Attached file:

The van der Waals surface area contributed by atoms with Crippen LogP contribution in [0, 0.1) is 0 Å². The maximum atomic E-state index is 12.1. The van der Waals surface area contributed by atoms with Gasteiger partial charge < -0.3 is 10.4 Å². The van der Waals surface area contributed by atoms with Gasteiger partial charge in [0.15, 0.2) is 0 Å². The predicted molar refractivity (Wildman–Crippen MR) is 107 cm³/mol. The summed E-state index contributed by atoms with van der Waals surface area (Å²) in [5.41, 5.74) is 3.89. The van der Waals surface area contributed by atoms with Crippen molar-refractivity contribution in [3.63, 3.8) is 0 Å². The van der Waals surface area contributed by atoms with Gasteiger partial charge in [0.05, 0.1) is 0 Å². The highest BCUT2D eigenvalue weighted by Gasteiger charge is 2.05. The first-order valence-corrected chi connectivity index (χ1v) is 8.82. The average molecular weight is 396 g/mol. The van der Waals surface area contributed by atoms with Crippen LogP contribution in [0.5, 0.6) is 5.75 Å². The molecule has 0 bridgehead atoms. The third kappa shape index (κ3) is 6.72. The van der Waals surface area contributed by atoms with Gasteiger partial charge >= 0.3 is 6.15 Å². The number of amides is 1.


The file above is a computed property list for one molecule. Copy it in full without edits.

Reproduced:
The van der Waals surface area contributed by atoms with Crippen LogP contribution in [0, 0.1) is 0 Å². The maximum atomic E-state index is 12.1. The van der Waals surface area contributed by atoms with Gasteiger partial charge < -0.3 is 10.4 Å². The van der Waals surface area contributed by atoms with Gasteiger partial charge in [0.15, 0.2) is 0 Å². The predicted molar refractivity (Wildman–Crippen MR) is 107 cm³/mol. The summed E-state index contributed by atoms with van der Waals surface area (Å²) in [5.41, 5.74) is 3.89. The van der Waals surface area contributed by atoms with Crippen molar-refractivity contribution in [3.63, 3.8) is 0 Å². The van der Waals surface area contributed by atoms with Gasteiger partial charge in [0.05, 0.1) is 0 Å². The highest BCUT2D eigenvalue weighted by Gasteiger charge is 2.05. The first-order valence-corrected chi connectivity index (χ1v) is 8.82. The average molecular weight is 396 g/mol. The van der Waals surface area contributed by atoms with Crippen LogP contribution in [0.5, 0.6) is 5.75 Å². The molecule has 0 bridgehead atoms. The third kappa shape index (κ3) is 6.72. The van der Waals surface area contributed by atoms with Gasteiger partial charge >= 0.3 is 6.15 Å². The number of amides is 1.